Today, the company has 17 trucks leased to them, and they own 26 trailers. The business is primarily drop and hook in Nebraska, with reloads on the west coast, which keeps Zach pretty busy in the office. Zach bought his first truck when he was only 18 years old but had to lease it to his dad and put a driver in it because their insurance carrier wouldn’t allow Zach on the policy because of his age. Always resourceful, Zach went to work for another company, hauling grain around Nebraska, until he was old enough to drive his own truck.
Four years ago, some of their mutual friends played “matchmaker” and it worked. Robin and Zach were married on 10/14/17 and are now expecting their first child on June 6, 2021. I was excited to hear that they are actually going to wait until the baby is born to find out if it’s a boy or a girl. No gender reveal party happening here! Robin loves to ride along in the truck on the rare occasion that Zach gets to haul a load, and she also works on the trucks. She helps move the trucks around the yard and is not afraid to get her hands dirty. But her favorite thing to do in the shop is work on their race car. Racing a dirt late model is a hobby they love, but these days it gets a little less time than it used to.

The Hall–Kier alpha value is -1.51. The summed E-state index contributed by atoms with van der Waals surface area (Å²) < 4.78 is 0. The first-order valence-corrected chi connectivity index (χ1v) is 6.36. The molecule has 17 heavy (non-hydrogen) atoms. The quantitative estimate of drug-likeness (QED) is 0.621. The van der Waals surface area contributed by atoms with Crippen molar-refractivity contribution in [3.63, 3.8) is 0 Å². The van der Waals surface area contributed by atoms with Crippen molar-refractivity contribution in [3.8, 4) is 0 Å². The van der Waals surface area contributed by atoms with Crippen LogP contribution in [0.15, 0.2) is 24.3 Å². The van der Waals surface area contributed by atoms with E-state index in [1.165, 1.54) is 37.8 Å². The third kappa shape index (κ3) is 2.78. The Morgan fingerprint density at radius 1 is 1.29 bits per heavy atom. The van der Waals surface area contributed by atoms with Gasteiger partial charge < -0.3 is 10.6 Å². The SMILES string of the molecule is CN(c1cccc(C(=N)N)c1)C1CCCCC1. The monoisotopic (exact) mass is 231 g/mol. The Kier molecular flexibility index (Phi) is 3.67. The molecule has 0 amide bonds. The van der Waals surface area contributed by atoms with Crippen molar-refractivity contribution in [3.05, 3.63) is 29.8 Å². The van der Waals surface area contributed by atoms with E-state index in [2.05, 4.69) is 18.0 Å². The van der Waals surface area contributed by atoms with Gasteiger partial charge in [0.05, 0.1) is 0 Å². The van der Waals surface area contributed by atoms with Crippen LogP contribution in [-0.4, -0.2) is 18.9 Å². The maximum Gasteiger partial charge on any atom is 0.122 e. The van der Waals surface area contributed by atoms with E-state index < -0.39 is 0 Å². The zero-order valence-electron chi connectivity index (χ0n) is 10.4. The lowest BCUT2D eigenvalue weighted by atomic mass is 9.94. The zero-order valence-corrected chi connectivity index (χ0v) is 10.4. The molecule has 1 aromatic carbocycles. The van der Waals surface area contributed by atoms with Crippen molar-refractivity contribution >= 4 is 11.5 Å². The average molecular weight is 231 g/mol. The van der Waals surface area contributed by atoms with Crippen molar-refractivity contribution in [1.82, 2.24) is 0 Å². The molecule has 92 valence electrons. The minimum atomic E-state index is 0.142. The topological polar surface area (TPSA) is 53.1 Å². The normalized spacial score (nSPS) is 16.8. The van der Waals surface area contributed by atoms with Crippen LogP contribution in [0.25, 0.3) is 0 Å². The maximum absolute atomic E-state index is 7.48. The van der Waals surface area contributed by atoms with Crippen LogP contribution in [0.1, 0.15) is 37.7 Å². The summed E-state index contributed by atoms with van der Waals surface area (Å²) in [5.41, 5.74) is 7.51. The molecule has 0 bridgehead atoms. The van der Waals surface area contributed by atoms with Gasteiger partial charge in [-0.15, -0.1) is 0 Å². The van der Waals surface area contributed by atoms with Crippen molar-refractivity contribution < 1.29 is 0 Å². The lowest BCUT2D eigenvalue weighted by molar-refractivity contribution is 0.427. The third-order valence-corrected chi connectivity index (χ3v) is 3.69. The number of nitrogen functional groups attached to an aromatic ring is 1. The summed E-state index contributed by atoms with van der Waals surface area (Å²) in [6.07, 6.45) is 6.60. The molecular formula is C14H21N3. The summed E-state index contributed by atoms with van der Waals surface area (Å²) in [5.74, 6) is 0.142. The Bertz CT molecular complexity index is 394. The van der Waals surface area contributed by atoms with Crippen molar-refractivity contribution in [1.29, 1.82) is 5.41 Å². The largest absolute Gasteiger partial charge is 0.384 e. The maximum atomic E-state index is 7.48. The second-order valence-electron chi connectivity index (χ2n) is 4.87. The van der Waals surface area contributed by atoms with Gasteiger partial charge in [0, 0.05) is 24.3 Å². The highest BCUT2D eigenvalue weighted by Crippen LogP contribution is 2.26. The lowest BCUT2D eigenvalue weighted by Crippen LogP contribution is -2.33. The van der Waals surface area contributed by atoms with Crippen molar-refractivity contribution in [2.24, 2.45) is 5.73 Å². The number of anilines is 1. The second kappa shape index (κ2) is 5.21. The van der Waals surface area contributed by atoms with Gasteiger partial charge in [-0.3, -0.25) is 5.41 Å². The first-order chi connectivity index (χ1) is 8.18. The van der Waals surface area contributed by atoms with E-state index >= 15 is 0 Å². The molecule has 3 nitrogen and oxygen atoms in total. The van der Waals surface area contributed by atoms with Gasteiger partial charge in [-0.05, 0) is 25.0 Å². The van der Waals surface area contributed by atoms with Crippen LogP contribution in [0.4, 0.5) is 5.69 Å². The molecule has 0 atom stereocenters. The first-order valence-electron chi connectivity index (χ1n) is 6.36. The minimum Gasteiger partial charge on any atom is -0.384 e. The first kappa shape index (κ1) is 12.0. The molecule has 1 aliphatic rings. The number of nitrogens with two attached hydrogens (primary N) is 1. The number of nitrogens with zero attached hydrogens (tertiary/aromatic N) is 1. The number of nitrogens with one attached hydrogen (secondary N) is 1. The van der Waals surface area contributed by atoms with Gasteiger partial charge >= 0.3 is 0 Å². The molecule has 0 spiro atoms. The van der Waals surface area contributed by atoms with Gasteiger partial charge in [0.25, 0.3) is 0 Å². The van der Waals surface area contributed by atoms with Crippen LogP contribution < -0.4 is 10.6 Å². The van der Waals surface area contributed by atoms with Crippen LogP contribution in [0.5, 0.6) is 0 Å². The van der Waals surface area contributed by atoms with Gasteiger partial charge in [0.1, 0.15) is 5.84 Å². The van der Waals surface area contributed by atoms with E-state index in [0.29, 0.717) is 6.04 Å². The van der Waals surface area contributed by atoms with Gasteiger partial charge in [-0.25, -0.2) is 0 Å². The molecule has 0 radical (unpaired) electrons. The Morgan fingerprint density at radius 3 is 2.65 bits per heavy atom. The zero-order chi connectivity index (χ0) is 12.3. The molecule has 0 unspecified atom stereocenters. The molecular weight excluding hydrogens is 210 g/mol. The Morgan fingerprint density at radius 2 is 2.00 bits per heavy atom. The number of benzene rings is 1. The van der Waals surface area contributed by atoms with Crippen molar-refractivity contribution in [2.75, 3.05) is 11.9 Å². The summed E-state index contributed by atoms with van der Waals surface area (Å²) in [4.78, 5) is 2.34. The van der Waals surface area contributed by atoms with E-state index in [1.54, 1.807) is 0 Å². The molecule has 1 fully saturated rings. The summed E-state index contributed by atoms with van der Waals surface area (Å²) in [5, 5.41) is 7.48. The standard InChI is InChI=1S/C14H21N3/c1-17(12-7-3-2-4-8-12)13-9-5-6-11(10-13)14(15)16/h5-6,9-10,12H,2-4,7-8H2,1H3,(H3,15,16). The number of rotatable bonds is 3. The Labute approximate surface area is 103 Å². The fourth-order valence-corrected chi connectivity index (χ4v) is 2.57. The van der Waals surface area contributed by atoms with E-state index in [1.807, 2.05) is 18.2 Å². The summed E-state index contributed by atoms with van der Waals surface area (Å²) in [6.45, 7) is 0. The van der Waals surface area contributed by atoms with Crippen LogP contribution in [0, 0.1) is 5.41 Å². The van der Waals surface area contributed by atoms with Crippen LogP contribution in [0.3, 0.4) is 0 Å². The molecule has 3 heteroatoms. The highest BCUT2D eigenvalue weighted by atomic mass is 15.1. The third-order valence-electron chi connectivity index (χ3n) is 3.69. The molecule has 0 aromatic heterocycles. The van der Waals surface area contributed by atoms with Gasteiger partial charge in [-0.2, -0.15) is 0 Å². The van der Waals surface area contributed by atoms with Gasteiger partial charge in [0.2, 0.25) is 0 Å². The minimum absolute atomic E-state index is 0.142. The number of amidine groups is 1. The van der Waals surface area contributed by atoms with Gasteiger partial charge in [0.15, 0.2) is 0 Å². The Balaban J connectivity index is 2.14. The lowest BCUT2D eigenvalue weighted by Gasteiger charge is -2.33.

I would like to thank our friend Kevin “AKA Josey Wales” for telling me about Zach and all that he has done. Kevin said, “This man has done more for me in six months than anyone else in 30 years.” He is driving the 2020 W900 Kenworth, and he named her Greta. Zach takes great care of all his equipment, doing as much work as possible in the shop at home, avoiding those high shop rates on the road.
Starting a family business is hard, and “keeping it going” after the founders pass away or retire is even harder. Kudos to Zach Zentner for saving his dad’s company and now making it his own. I’m sure it is the wish for every person who starts a company and builds some success to one day pass it on to their children so they can enjoy some success, too. Congratulations, Zach, you are doing great things, and I’m sure you will be a great dad real soon, as well.